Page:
Christopher Landsea, Ph.D.: Speaking in the Keynote Theatre 1

      11.45 - 12.15

      Christopher Landsea, Ph.D.
      National Hurricane Center- NOAA

      Hurricanes and Global Warming: Expectations Versus Observations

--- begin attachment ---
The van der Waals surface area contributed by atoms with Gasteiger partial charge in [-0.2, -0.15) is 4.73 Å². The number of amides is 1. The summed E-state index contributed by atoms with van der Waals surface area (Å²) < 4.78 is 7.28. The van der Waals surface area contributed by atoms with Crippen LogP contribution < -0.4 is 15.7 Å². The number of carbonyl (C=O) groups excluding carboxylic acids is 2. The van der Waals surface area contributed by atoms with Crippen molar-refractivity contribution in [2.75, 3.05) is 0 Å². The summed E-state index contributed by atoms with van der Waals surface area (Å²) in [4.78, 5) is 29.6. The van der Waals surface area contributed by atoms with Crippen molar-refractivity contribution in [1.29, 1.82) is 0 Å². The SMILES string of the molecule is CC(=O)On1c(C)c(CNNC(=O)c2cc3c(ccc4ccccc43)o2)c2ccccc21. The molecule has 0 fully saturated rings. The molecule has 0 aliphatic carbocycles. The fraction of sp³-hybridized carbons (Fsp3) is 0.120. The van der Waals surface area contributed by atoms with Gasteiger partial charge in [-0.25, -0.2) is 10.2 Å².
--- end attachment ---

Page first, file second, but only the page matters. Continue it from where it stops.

Climate variability and any resulting change in the characteristics of tropical cyclones (tropical storms, subtropical storms, and hurricanes) have become topics of great interest and research within the past few years. Some recent scientific articles have reported a large increase in tropical cyclone energy, numbers, and windspeeds in many basins during the last few decades in association with warmer sea surface temperatures. These increases in tropical cyclone activity have been linked to man-made greenhouse gas changes. It is not disputed (by this speaker) that anthropogenic forcing has been the cause of at least a substantial portion of the observed warming during the 20th Century. It is likely that some increase in tropical cyclone peak windspeeds has occurred and will continue to occur if the climate continues to warm. However, whether greenhouse gas warming is related to increases in tropical cyclone activity is NOT the most relevant question. One needs to address instead: What is the SENSITIVITY of tropical cyclone intensity, frequency, and overall activity to greenhouse gas forcing? Is it indeed large today, or is it likely to be a small factor even several decades from now? These questions as well as an attempt to reconcile theoretical/numerical modeling studies with some recent (well-publicized) observational papers will be addressed in the talk. Finally, how these greenhouse gas warming changes compare versus other alterations in our society (increased population and infrastructure in vulnerable coastal locations) will also be discussed.